Fifteen years have gone by, since Bulgaria joined NATO, but the transition from the Warsaw pact is still slowly ongoing. Among the factors sandbagging the Eastern European nation, is equipment. The upcoming plans of modernization may be the perfect opportunity to embody the transition and achieve it. In this perspective, France stands out as the perfect partner.
On the frontiers of the European Union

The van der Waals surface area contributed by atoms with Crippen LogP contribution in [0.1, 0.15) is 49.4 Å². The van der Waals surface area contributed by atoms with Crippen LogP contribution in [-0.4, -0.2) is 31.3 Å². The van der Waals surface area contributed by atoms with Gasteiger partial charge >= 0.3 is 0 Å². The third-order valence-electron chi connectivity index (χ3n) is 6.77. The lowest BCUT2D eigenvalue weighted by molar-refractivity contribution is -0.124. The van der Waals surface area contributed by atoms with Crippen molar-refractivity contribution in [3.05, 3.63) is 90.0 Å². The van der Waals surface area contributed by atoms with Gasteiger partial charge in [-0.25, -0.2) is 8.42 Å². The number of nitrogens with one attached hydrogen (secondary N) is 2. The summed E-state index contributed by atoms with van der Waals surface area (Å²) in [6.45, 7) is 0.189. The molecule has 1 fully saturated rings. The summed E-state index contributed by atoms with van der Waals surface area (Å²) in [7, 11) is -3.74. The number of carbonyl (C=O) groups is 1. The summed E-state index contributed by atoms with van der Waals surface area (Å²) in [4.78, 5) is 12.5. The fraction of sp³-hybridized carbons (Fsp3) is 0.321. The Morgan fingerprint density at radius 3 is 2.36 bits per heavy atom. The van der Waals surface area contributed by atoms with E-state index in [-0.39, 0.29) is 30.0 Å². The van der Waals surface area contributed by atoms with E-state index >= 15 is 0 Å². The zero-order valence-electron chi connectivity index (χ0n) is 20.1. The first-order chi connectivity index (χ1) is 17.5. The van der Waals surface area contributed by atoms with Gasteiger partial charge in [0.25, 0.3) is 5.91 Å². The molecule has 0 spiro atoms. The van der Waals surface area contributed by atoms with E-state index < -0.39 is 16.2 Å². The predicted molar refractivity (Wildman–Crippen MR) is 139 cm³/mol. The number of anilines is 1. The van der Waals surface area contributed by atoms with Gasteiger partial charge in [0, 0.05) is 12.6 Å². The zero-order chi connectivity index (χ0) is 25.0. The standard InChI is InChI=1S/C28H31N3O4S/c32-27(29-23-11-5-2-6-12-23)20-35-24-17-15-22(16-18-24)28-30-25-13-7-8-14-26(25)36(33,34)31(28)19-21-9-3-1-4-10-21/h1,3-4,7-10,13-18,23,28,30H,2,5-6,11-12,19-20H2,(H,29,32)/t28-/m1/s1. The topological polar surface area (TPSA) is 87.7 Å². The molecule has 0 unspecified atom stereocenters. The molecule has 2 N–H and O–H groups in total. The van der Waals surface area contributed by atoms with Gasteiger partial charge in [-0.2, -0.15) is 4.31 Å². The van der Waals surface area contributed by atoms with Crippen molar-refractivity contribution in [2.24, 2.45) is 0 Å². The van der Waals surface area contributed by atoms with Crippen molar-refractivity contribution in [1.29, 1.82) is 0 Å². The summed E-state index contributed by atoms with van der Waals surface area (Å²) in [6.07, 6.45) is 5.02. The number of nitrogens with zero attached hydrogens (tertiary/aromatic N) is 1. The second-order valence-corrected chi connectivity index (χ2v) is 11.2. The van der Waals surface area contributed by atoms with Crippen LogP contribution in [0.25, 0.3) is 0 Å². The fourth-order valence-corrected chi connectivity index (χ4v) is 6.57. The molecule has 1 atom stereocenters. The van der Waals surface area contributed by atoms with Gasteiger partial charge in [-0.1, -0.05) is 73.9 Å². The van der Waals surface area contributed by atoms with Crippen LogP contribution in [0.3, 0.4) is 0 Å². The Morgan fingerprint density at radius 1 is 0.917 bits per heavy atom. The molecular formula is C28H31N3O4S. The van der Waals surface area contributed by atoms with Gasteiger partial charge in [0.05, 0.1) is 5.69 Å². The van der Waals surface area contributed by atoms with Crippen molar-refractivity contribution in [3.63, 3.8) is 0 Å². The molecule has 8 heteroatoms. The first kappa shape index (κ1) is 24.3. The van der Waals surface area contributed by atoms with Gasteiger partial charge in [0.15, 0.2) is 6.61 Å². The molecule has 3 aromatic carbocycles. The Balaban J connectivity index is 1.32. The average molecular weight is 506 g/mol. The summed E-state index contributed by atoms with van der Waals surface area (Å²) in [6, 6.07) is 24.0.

As one of the gate nations of the former Soviet Empire, Bulgaria received special attention under Russian rule, and was graced with generous amounts of (at the time) high-performance equipment. As neighboring Greece and Turkey became NATO members in 1952, during the fiery ramp-up of the Cold War, Moscow responded with massive reinforcements, namely with T-55 tanks in the 1950s, T-62s in the 1960s and T-72s in the 1970s. This rate of renewal is rarely achieved, especially in such generous volumes: every renewal ranged in the hundreds of armored vehicles – a scope which could only have be achieved by the massive industrial power of the Soviet Union. However, replacements and reinforcements ground to a halt in the 1980s, in the wake of the Soviet Empire’s mounting economic difficulties, which would eventually bring about its collapse. As a direct result, Bulgaria’s military support fell sharply, and the post-cold-war economy of former Soviet States gave no opportunity for the small Eastern State to renew its equipment by its own means. Consequently, Bulgaria is still running the same equipment since the 1970s, and availability is steadily dropping for lack of available funds, and the discontinued support from Russia.